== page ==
At this point, your education about the basics of the laws that will apply to the dissolution of your marriage should be nearly complete. If you have not done so already, I encourage you to make a list of all of your questions about how the law might apply to your situation, so that you can go over those questions when you meet with an attorney later in the process.
Until that time, we’ve included short explanations of several other legal issues that sometimes will relate to divorce.
“No Fault” Grounds for Divorce:
There is a misconception among many people I meet that obtaining a divorce requires proof of “fault,” such as adultery, abandonment, or cruelty. This was true several decades ago, but as of 2010, every state in the United States of America allows “no fault divorce.” In most jurisdictions, all that needs to happen to obtain a divorce is one spouse alleging that there are “irreconcilable differences” in the marriage. In other words, if you want to get a divorce, you can get a divorce, and there is really nothing your spouse can do to stop the process.
Incapacity to Get Divorced:
The exception to the “no fault” automatic divorce in some jurisdictions, including in Florida where I practice, is that if one spouse is legally incapacitated (such as in a coma or found to be legally incompetent) the divorce can be delayed for three years.
Although I have seen nefarious spouses pretend to be legally insane to invoke this exception to the no-fault divorce law for bargaining purposes, this rarely ever happens. As a practical matter, the three year “incapacity waiting period” is rarely a real problem because in most instances people will be focused on initially caring for their spouse and not divorcing them, and the risks relating to incurring liabilities for medical care can be hedged by filing a divorce petition or postnuptial agreement.
In the age of the “internet of everything,” it seems like almost all of what we do leaves an electronic footprint somewhere. As a result, the actions of ourselves and our family are even easier to track, especially with the advent of services like the “iCloud,” which allows emails and text messages (once the secret conduit of affairs) to show up on multiple devices (including that old iPad you forgot about, and allowed your spouse to use). Further, with the use of spyware and recording programs, the amount of information that can be obtained is almost limitless.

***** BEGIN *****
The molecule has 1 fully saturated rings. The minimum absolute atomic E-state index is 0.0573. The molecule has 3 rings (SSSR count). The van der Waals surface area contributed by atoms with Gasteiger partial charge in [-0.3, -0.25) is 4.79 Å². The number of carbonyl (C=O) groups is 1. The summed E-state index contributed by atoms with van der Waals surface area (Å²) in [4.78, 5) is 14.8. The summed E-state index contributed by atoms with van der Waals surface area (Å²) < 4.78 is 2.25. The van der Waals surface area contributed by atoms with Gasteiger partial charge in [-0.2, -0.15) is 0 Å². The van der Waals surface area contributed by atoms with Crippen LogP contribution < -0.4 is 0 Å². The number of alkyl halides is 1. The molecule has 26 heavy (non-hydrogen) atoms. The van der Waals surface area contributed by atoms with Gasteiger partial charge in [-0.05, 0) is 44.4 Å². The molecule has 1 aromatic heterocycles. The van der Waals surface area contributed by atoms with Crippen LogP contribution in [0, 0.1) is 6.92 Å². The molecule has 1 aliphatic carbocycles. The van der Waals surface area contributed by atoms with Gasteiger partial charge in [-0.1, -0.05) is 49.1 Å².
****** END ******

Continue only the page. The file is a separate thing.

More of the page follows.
In most instances, courts consider information on shared devices or accounts to be “fair game” to accumulation by both people in a divorce. Further, there is usually not going to be a problem if you use a shared password or standard password to access and gather electronic information. The theory is that the sharing of an account or password equates to your spouse’s consent to you having the information.
Many courts look at electronic accounts with shared passwords as the digital equivalent of an unlocked physical file cabinet sitting in the marital home. There is no law against going into and copying paper files in that unlocked file cabinet in your home office. So, why would it be a problem to access a shared electronic file? Although the laws can vary between jurisdictions, obtaining digital information usually only becomes a problem if passwords, information, or access was obtained using illegal spyware programs.
As it relates to recording, to be safe, it is illegal in most jurisdictions to record phone calls or conversations in private places without notice to the other party (this is why most customer service phone numbers state up front that the call “may” be recorded) or the recording is not obvious. However, conversations can be recorded in public places where there would be no expectation of privacy. Furthermore, video recording (without audio) can be done in most circumstances without notice.
As it relates to vehicle tracking, most jurisdictions allow you to have GPS monitoring devices on a vehicle, if you are on the title to that vehicle. This means, you could get in trouble for putting a tracking device on your spouse’s car, if your name is not on the title. That said, it is very difficult to prove who implanted a tracking device, and the utility of such devices are starting to become obsolete, now that most phones can be tracked through shared account settings.
Domestic Violence & Restraining Orders:
If your spouse abuses you physically or threatens to harm you, then you should call the police immediately and seek protection from every available option in your jurisdiction. In most jurisdictions, there is a process to obtain a restraining order (sometimes called an injunction) if your spouse has physically harmed you or created a reasonable fear of imminent harm to you.
Once one of these orders is issued, your spouse is usually required to stay away from you and cease all communication with you. The courts take violation of restraining orders/injunctions very seriously. Usually, someone will be jailed for violating the terms of a restraining order/injunction.
Freezing Bank Accounts:
In some instances, when a marital estate is concentrated in one or two bank accounts, there is a legitimate fear that a spouse will “take the money and run” or otherwise transfer the money to unknown accounts, thereby making the divorce a game of “find the money” or at least more complicated than necessary.
If this is the case, most jurisdictions provide a process for temporarily “freezing” an account. Sometimes, this can be done without a court order and merely by a notice from your lawyer (called a “lis pendens”) to a financial institution, stating that an account is being claimed by you as part of a divorce case. Most banks, at least initially, err on the side of caution, and will freeze major transactions in an account upon receiving such a notice, out of fear of being sued later.